This chapter considers the philosophical and practical critiques of transparency and the justifications for secrecy that support a broad privilege for government to keep secrets. The longstanding, widely accepted notion that transparency must have limits and that state secrecy is essential for the state's functions has led to a body of law and group of norms that enable and even encourage the state to control information. The imperfect resolution to the conflict between secrecy and transparency follows from the contested boundaries between transparency's reach and secrecy's limits. This unresolvable contest in turn drives the chase for an elusive balance between disclosure and privilege, one that can produce both a vibrant democracy with an informed electorate as well as a secure nation and functional state.
This chapter considers the state as a set of logically but loosely organized bureaucratic institutions that occupy vast geographic and physical space. The contemporary state's size and complexity resist the kind of informational controls that transparency and secrecy require as administrative ideals. These ideals presume the existence of a singular entity capable of communication, understood as sending the message of government information to a receiver or preventing itself from doing so by choosing to be uncommunicative. But the state cannot serve as the producer and repository of information that controls information's flow and acts as a unified, intentional communicator. It sprawls too much geographically and organizationally to perfectly send, or keep itself from sending, its information as a message.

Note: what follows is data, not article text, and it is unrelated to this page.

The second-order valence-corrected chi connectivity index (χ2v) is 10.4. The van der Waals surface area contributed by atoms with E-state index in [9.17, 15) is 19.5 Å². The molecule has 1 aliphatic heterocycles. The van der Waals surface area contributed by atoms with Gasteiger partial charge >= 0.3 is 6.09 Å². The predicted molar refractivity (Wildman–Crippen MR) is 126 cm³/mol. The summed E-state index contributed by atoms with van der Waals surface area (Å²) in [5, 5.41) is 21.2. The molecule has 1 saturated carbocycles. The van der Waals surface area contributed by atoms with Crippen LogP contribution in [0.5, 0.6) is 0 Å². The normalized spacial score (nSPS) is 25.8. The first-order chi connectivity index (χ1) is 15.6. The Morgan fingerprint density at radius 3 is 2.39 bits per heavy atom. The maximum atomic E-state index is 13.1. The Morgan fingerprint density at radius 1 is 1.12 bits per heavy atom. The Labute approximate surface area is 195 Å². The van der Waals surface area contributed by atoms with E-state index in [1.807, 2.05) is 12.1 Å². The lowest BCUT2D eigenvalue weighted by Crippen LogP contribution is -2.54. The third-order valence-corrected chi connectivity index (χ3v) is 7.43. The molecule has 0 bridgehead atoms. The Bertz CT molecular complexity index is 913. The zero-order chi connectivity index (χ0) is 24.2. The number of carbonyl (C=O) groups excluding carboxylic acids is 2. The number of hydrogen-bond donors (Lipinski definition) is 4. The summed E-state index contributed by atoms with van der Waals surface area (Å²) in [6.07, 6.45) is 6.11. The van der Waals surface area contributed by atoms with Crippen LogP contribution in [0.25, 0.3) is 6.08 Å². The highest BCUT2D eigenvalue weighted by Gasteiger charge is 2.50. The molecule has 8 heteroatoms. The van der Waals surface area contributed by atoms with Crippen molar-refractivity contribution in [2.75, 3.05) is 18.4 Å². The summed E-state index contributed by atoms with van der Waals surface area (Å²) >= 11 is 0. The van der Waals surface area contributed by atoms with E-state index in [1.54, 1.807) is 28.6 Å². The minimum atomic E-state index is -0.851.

This chapter considers how the state's complex and contextual process of producing and holding information undermines the notion that the government information that is disclosed or kept secret can serve as a message worthy of transmission or suppression. "Government information" exists, of course, but only as a hypothetical ideal. It makes up a boundless archive that cannot be known. Most importantly, the archive cannot be fully disclosed or kept fully secret. The chapter illustrates this by discussing the difficulties created by the problem of conceptualizing and therefore controlling the government document, the sheer size of the government's archives, and the effects that the effort to keep information secret and to force its disclosure have on information's production and circulation in the bureaucratic state.